PRAGUE — Czech power group CEZ threw out Areva's bid for a multibillion-dollar contract to expand the Temelin nuclear power plant, leaving Russian and U.S. firms to contest the country's biggest-ever energy deal.
CEZ, which is central Europe's largest company and has a market value of $20 billion, said Areva failed to meet "crucial requirements" in the tender to double the size of the 2,000-megawatt plant with two new units.
Media outlets have said the deal will be worth $10 billion or more, although majority-state-owned CEZ has never put a price on it.
Areva's disqualification now leaves Toshiba's U.S. unit Westinghouse and Russia's Atomstroiexport as the only bidders, pending an appeal by the French company.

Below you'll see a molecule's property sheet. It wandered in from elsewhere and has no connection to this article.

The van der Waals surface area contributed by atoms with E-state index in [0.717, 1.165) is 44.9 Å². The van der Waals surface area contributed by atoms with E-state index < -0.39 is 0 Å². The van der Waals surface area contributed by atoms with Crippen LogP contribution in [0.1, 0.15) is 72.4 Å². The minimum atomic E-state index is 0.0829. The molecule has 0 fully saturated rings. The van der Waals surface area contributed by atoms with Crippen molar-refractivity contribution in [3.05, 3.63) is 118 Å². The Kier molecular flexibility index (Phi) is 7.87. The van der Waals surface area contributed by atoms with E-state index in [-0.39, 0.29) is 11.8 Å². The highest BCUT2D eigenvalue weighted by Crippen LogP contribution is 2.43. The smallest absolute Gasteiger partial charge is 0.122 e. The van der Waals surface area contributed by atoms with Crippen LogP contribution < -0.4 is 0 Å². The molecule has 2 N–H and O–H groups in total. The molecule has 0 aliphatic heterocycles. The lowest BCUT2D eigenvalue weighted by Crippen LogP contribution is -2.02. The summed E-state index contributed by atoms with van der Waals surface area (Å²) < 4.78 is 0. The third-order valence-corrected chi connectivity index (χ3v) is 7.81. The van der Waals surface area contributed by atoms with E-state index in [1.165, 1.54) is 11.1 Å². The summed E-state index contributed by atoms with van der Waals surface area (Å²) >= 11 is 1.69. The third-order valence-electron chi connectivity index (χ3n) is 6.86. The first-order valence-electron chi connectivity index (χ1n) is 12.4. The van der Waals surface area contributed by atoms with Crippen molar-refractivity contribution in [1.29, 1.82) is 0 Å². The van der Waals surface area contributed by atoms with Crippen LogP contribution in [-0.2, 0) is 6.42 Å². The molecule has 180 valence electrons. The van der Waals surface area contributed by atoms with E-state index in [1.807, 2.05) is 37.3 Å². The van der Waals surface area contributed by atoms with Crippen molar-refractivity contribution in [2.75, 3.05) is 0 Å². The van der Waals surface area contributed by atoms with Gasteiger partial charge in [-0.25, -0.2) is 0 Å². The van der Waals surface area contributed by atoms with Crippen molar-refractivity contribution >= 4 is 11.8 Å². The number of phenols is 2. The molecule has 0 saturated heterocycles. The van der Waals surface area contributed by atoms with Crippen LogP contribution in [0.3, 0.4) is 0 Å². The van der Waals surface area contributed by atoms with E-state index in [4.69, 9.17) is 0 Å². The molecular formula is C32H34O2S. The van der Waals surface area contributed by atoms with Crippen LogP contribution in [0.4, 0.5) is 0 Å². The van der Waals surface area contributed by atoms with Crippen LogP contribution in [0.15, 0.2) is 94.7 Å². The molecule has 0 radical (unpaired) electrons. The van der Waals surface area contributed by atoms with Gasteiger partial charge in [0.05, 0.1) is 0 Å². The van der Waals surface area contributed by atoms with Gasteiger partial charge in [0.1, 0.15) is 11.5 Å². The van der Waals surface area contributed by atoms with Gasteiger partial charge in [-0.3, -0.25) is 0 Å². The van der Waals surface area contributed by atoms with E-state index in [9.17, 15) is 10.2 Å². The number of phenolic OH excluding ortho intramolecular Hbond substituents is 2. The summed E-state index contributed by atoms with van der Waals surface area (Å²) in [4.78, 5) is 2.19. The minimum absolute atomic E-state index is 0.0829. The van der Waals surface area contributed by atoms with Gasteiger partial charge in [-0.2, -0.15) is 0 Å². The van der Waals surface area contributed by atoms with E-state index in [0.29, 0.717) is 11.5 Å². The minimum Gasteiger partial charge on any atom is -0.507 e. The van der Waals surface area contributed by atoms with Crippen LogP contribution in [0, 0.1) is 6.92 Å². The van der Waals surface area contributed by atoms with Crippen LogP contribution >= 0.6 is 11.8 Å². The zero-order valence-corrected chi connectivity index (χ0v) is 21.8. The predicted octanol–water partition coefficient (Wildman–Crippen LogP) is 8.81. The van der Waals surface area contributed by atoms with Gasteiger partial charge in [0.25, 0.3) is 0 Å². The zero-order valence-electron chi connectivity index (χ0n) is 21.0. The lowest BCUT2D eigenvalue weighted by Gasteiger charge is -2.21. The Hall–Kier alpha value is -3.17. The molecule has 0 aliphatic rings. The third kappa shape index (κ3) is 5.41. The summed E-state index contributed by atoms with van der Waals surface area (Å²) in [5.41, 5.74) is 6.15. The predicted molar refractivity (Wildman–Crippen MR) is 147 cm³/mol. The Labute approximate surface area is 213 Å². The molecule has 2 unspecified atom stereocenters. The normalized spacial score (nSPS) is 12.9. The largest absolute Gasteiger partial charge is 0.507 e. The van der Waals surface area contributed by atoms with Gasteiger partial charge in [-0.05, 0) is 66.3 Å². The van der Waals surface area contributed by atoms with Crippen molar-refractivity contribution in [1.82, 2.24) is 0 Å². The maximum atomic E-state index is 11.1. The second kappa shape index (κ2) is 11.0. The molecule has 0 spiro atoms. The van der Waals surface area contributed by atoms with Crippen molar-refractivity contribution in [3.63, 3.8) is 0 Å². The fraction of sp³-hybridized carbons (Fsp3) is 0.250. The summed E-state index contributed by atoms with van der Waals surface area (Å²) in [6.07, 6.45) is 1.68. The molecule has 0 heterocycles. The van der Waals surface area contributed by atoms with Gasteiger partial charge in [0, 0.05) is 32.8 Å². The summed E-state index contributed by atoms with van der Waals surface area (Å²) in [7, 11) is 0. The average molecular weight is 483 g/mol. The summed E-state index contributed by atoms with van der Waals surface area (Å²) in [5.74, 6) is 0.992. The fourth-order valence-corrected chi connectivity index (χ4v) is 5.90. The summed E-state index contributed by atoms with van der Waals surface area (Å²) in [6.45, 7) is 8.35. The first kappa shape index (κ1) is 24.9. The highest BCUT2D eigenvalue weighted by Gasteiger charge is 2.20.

The Czech nuclear energy push has run into opposition in neighboring Austria and Germany, but it is the cornerstone of a government drive to secure the country's energy future.
Russia is already a major supplier of oil, gas and nuclear fuel for the country of 10.5 million, giving CEZ a stark choice between East and West in the tender. A winner should be picked by the end of next year.
The Czech Republic has been a member of the European Union since 2004. A few years ago, it tentatively agreed to house part of a U.S. missile defense system, a move that irked Russia.
Fears over Russia's influence are strong in the central European nation.